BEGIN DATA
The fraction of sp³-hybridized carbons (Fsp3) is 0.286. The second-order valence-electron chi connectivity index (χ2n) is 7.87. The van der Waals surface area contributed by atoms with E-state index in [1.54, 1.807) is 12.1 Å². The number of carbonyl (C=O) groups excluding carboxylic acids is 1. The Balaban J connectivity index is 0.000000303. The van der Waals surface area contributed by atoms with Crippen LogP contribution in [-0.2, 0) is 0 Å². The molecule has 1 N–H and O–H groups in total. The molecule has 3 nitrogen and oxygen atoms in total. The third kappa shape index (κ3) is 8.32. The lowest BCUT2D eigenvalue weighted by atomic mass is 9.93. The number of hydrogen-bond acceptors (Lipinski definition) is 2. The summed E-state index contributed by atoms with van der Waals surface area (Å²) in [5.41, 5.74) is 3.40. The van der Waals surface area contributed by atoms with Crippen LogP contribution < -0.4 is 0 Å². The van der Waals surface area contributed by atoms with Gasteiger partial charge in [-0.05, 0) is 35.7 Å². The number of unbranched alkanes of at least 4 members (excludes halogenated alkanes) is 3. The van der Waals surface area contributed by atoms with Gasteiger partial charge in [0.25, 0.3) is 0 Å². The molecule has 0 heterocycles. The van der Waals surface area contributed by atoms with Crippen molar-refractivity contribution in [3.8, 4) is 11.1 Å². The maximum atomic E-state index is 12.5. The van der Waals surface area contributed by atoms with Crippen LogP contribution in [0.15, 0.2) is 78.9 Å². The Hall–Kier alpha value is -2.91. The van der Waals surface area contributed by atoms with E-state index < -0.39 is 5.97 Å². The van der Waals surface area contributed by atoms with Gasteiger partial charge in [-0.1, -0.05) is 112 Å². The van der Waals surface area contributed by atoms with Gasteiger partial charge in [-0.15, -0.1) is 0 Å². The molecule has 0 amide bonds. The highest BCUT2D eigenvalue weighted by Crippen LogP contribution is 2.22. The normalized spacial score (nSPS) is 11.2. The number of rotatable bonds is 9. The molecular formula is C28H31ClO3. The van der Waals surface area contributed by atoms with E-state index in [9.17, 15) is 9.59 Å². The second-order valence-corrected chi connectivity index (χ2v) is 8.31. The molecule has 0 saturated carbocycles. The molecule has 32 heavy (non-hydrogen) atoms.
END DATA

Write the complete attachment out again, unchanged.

The fraction of sp³-hybridized carbons (Fsp3) is 0.286. The second-order valence-electron chi connectivity index (χ2n) is 7.87. The van der Waals surface area contributed by atoms with E-state index in [1.54, 1.807) is 12.1 Å². The number of carbonyl (C=O) groups excluding carboxylic acids is 1. The Balaban J connectivity index is 0.000000303. The van der Waals surface area contributed by atoms with Crippen LogP contribution in [-0.2, 0) is 0 Å². The molecule has 1 N–H and O–H groups in total. The molecule has 3 nitrogen and oxygen atoms in total. The third kappa shape index (κ3) is 8.32. The lowest BCUT2D eigenvalue weighted by atomic mass is 9.93. The number of hydrogen-bond acceptors (Lipinski definition) is 2. The summed E-state index contributed by atoms with van der Waals surface area (Å²) in [5.41, 5.74) is 3.40. The van der Waals surface area contributed by atoms with Crippen LogP contribution < -0.4 is 0 Å². The van der Waals surface area contributed by atoms with Gasteiger partial charge in [-0.05, 0) is 35.7 Å². The number of unbranched alkanes of at least 4 members (excludes halogenated alkanes) is 3. The van der Waals surface area contributed by atoms with Gasteiger partial charge in [0.25, 0.3) is 0 Å². The molecule has 0 heterocycles. The van der Waals surface area contributed by atoms with Crippen molar-refractivity contribution in [3.8, 4) is 11.1 Å². The maximum atomic E-state index is 12.5. The van der Waals surface area contributed by atoms with Crippen LogP contribution in [0.15, 0.2) is 78.9 Å². The Hall–Kier alpha value is -2.91. The van der Waals surface area contributed by atoms with E-state index < -0.39 is 5.97 Å². The van der Waals surface area contributed by atoms with Gasteiger partial charge in [-0.1, -0.05) is 112 Å². The van der Waals surface area contributed by atoms with Gasteiger partial charge in [-0.15, -0.1) is 0 Å². The molecule has 0 amide bonds. The highest BCUT2D eigenvalue weighted by Crippen LogP contribution is 2.22. The normalized spacial score (nSPS) is 11.2. The number of rotatable bonds is 9. The molecular formula is C28H31ClO3. The van der Waals surface area contributed by atoms with E-state index in [9.17, 15) is 9.59 Å². The second-order valence-corrected chi connectivity index (χ2v) is 8.31. The molecule has 0 saturated carbocycles. The molecule has 32 heavy (non-hydrogen) atoms.